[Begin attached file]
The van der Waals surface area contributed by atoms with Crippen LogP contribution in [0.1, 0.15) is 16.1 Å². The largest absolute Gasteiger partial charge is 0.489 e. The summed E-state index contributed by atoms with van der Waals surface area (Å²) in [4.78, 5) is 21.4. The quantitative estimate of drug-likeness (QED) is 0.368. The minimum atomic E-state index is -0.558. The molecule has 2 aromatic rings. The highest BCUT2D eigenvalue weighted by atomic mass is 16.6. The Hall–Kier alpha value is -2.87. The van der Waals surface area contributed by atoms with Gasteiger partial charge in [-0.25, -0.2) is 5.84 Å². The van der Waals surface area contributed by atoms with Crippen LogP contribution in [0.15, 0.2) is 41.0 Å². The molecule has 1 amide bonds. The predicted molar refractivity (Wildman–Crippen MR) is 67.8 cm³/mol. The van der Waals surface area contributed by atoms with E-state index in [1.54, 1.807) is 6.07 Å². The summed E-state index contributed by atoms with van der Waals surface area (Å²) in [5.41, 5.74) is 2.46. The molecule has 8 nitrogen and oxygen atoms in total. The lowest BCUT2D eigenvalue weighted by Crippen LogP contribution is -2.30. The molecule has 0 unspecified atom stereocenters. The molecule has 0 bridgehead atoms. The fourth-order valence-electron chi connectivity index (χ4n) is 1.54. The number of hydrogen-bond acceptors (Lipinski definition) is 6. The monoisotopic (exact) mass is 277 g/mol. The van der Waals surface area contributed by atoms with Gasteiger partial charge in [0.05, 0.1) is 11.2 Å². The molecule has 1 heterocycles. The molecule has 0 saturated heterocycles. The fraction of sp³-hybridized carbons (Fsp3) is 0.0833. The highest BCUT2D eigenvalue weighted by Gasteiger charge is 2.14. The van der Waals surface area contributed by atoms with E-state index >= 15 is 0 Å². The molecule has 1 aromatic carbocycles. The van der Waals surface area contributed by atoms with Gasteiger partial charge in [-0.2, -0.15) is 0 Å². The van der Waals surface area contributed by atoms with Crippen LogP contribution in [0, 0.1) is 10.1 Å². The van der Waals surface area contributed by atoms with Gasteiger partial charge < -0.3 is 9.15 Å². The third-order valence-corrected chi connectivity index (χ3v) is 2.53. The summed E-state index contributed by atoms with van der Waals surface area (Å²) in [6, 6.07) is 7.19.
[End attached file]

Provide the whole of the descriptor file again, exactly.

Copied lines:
The van der Waals surface area contributed by atoms with Crippen LogP contribution in [0.1, 0.15) is 16.1 Å². The largest absolute Gasteiger partial charge is 0.489 e. The summed E-state index contributed by atoms with van der Waals surface area (Å²) in [4.78, 5) is 21.4. The quantitative estimate of drug-likeness (QED) is 0.368. The minimum atomic E-state index is -0.558. The molecule has 2 aromatic rings. The highest BCUT2D eigenvalue weighted by atomic mass is 16.6. The Hall–Kier alpha value is -2.87. The van der Waals surface area contributed by atoms with Gasteiger partial charge in [-0.25, -0.2) is 5.84 Å². The van der Waals surface area contributed by atoms with Crippen LogP contribution in [0.15, 0.2) is 41.0 Å². The molecule has 1 amide bonds. The predicted molar refractivity (Wildman–Crippen MR) is 67.8 cm³/mol. The van der Waals surface area contributed by atoms with E-state index in [1.54, 1.807) is 6.07 Å². The summed E-state index contributed by atoms with van der Waals surface area (Å²) in [5.41, 5.74) is 2.46. The molecule has 8 nitrogen and oxygen atoms in total. The lowest BCUT2D eigenvalue weighted by Crippen LogP contribution is -2.30. The molecule has 0 unspecified atom stereocenters. The molecule has 0 bridgehead atoms. The fourth-order valence-electron chi connectivity index (χ4n) is 1.54. The number of hydrogen-bond acceptors (Lipinski definition) is 6. The monoisotopic (exact) mass is 277 g/mol. The van der Waals surface area contributed by atoms with Gasteiger partial charge in [0.05, 0.1) is 11.2 Å². The molecule has 1 heterocycles. The molecule has 0 saturated heterocycles. The fraction of sp³-hybridized carbons (Fsp3) is 0.0833. The highest BCUT2D eigenvalue weighted by Gasteiger charge is 2.14. The van der Waals surface area contributed by atoms with E-state index >= 15 is 0 Å². The molecule has 1 aromatic carbocycles. The van der Waals surface area contributed by atoms with Gasteiger partial charge in [-0.2, -0.15) is 0 Å². The van der Waals surface area contributed by atoms with Crippen LogP contribution in [0, 0.1) is 10.1 Å². The van der Waals surface area contributed by atoms with Gasteiger partial charge < -0.3 is 9.15 Å². The third-order valence-corrected chi connectivity index (χ3v) is 2.53. The summed E-state index contributed by atoms with van der Waals surface area (Å²) in [6, 6.07) is 7.19.